TWO sisters from Rhuddlan discovered they are identical twins in the search for a stem cell transplant for one of them.

Lizzie Hunter, known affectionately as Lil, was diagnosed with Acute Lymphoblastic Leukaemia in January this year, and underwent rounds of chemotherapy before ‘technically’ going into remission in May, before relapsing/becoming refractory recently.

Due to the aggressive nature of this type of cancer, remission would not be the end of treatment, with a stem cell transplant required to give her a chance of fully beating it.

Her sister Lauran said: “This type of cancer is so aggressive that her blood test in October of 2021 shows no signs of it.

“Lil was extremely unwell and admitted to A&E following partially losing sight in one eye.

Rhyl Journal: Lauran was a match, but could not donate to Lizzie due to their identical immune system.Lauran was a match, but could not donate to Lizzie due to their identical immune system. (Image: Lauran Bate)

“Upon diagnosis in A&E, she was transferred to her first specialist hospital and not allowed to leave hospital for three months as it was unsafe.”

Despite going into remission in May, Lil’s cancer has relapsed, and she is now undergoing immunotherapy in the hope that she gets into remission ready for a stem cell transplant.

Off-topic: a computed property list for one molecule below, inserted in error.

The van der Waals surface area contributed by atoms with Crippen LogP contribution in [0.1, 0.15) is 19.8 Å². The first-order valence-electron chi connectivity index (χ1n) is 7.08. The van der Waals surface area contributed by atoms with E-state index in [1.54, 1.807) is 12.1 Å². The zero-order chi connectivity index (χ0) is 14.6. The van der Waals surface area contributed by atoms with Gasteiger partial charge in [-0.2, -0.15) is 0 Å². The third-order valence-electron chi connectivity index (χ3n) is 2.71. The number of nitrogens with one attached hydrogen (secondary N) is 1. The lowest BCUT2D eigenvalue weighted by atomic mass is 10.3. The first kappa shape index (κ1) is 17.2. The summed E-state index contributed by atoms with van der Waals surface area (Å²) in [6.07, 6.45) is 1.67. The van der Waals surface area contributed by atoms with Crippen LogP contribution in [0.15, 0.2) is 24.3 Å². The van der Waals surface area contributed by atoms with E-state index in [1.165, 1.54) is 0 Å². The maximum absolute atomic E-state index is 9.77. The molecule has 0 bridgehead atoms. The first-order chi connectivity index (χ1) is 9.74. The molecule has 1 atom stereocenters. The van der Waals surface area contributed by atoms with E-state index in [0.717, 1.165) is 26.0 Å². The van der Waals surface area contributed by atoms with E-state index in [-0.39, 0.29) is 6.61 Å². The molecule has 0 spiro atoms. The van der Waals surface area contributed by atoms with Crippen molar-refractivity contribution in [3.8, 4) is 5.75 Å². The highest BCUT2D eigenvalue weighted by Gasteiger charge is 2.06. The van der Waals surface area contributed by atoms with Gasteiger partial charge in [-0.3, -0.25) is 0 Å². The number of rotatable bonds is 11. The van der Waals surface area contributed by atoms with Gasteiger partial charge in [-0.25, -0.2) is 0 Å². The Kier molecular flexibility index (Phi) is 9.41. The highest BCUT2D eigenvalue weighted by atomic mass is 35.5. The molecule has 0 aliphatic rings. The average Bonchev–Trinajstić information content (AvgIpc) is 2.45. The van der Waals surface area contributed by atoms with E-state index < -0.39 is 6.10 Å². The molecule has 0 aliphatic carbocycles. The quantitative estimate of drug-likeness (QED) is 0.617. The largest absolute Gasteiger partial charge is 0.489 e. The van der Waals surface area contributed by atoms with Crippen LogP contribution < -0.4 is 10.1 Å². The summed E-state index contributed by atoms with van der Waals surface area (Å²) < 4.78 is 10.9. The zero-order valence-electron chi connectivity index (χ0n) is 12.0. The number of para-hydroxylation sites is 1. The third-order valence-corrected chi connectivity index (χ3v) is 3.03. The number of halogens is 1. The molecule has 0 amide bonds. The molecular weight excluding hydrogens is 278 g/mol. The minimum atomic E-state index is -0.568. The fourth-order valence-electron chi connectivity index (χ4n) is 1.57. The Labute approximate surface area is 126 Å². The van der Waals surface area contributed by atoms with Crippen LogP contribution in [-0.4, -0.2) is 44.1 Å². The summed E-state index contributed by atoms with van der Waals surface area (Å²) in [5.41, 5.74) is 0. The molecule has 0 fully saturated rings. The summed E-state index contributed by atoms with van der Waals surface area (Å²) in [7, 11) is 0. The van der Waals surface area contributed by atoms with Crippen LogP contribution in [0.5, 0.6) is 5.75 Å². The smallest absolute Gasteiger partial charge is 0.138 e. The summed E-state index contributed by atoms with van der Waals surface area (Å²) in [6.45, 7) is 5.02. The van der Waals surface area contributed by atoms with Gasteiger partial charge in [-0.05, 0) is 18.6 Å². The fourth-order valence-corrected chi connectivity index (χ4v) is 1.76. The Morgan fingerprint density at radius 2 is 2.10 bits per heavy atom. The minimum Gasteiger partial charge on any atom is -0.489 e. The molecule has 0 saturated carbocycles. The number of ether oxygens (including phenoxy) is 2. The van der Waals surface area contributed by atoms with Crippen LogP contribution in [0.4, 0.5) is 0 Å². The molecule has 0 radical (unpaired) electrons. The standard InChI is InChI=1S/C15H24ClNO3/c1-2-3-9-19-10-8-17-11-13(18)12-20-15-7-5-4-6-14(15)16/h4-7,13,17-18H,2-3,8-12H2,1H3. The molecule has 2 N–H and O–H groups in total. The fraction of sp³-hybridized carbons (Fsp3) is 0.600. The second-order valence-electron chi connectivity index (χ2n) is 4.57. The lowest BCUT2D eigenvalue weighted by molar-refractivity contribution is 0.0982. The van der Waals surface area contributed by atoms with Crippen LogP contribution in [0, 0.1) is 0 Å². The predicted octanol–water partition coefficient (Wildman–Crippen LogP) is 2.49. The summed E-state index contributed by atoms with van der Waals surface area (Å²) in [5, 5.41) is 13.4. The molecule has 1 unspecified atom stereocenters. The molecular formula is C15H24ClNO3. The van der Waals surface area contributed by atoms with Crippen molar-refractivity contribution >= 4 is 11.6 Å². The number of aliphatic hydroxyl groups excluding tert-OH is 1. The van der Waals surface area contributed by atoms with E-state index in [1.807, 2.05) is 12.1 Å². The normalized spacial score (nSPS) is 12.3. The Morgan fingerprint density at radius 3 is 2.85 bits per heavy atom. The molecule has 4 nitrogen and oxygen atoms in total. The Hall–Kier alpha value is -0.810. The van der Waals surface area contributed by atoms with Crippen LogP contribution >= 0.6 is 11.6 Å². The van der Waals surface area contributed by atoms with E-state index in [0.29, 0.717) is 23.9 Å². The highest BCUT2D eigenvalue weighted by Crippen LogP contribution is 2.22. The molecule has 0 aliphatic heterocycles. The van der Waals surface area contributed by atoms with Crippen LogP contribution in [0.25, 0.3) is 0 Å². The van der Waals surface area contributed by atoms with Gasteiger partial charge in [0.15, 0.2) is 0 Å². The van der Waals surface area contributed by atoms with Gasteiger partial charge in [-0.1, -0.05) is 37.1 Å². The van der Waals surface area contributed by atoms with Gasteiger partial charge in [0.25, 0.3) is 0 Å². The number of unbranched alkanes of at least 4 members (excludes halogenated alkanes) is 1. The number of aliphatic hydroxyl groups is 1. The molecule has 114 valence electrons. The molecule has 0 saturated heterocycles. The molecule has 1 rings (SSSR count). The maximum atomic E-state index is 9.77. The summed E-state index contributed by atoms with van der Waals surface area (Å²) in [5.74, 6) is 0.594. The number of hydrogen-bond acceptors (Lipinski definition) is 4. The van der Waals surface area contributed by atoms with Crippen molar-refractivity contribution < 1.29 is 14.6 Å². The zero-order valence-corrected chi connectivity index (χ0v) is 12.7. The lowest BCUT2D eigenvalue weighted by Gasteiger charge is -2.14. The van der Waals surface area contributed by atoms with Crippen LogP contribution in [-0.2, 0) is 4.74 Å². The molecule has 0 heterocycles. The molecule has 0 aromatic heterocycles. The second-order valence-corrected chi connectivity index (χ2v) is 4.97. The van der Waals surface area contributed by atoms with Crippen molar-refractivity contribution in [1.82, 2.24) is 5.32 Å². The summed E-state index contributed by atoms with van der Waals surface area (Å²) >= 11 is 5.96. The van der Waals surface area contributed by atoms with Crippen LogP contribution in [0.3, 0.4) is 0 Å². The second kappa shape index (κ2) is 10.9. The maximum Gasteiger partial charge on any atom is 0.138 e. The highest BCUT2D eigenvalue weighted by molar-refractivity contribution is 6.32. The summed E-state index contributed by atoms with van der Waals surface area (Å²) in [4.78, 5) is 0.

Lil would have been eligible to undergo the transplant sooner, but suffered a deranged liver from chemotherapy drugs, which deemed a stem cell transplant too dangerous at the time.

However, finding a match has proven difficult, and the sisters discovered something surprising when Lauran had bone marrow tests – they are identical twins.

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“After genetic testing were told she was standard risk - they were only going to do a stem cell transplant if I was a match,” said Lauran.

“I am a match but DNA testing showed we’re identical twins - we never knew this.

“We have the same immune system, which means I can't donate.”

The family are now appealing for more people to join the stem cell register, and have taken part in a number of fundraisers (with more planned) for the Anthony Nolan Charity 'just in case' she ever needed a stem cell transplant.

Without a matchable stem cell donation, there is ‘no chance of beating it’, Lauran says.

She added that due to the rarity of the cancer, there is difficulty in its prognosis, adding: “We don’t discuss prognosis, typically this is an extremely difficult cancer to treat.

“Essentially chemotherapy has stopped working and immunotherapy is a bridge to a stem cell transplant, so without a stem cell match there’s no chance of beating it

“The prognosis is extremely difficult to figure out at every stage as her subtype of acute lymphoblastic leukaemia is extremely rare.

“It’s called near-tetraploidy and makes up less than one per cent of all diagnosis. Because of this there’s not enough literature or case studies to figure out the prognosis.”

“At the start they thought it’d be standard risk, which completes the three years of chemotherapy. Now it’s classed as high risk.”

Every £40 raised helps put a new donor on the stem cell register, and if you are ever a match, it is normally as easy as giving blood.

Anyone aged between 16 and 30 can sign up through Anthony Nolan to be added to the register at

If you're aged under 55, you can apply through DKMS here: